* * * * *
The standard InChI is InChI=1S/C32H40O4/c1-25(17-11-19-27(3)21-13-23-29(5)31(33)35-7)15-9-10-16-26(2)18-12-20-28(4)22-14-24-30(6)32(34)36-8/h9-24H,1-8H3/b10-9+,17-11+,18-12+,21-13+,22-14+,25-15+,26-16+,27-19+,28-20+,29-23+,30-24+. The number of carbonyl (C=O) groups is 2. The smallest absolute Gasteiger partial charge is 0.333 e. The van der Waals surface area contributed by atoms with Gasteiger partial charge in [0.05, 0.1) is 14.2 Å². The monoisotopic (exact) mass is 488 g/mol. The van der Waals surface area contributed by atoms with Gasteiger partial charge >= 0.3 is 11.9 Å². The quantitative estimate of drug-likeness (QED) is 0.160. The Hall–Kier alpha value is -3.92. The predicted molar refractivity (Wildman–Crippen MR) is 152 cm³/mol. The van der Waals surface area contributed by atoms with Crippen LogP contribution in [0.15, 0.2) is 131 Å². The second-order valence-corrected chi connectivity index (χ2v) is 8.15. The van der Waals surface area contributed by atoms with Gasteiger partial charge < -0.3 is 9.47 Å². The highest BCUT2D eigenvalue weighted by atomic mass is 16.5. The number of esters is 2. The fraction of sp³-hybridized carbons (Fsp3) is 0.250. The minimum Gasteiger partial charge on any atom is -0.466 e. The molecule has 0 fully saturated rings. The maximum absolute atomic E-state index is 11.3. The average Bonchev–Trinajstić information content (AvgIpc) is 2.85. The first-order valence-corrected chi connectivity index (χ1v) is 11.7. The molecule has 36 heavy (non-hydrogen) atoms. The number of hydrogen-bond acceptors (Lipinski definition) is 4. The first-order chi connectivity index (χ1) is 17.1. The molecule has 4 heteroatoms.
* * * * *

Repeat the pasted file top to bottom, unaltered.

The standard InChI is InChI=1S/C32H40O4/c1-25(17-11-19-27(3)21-13-23-29(5)31(33)35-7)15-9-10-16-26(2)18-12-20-28(4)22-14-24-30(6)32(34)36-8/h9-24H,1-8H3/b10-9+,17-11+,18-12+,21-13+,22-14+,25-15+,26-16+,27-19+,28-20+,29-23+,30-24+. The number of carbonyl (C=O) groups is 2. The smallest absolute Gasteiger partial charge is 0.333 e. The van der Waals surface area contributed by atoms with Gasteiger partial charge in [0.05, 0.1) is 14.2 Å². The monoisotopic (exact) mass is 488 g/mol. The van der Waals surface area contributed by atoms with Gasteiger partial charge >= 0.3 is 11.9 Å². The quantitative estimate of drug-likeness (QED) is 0.160. The Hall–Kier alpha value is -3.92. The predicted molar refractivity (Wildman–Crippen MR) is 152 cm³/mol. The van der Waals surface area contributed by atoms with Crippen LogP contribution in [0.15, 0.2) is 131 Å². The second-order valence-corrected chi connectivity index (χ2v) is 8.15. The van der Waals surface area contributed by atoms with Gasteiger partial charge < -0.3 is 9.47 Å². The highest BCUT2D eigenvalue weighted by atomic mass is 16.5. The number of esters is 2. The fraction of sp³-hybridized carbons (Fsp3) is 0.250. The minimum Gasteiger partial charge on any atom is -0.466 e. The molecule has 0 fully saturated rings. The maximum absolute atomic E-state index is 11.3. The average Bonchev–Trinajstić information content (AvgIpc) is 2.85. The first-order valence-corrected chi connectivity index (χ1v) is 11.7. The molecule has 36 heavy (non-hydrogen) atoms. The number of hydrogen-bond acceptors (Lipinski definition) is 4. The first-order chi connectivity index (χ1) is 17.1. The molecule has 4 heteroatoms.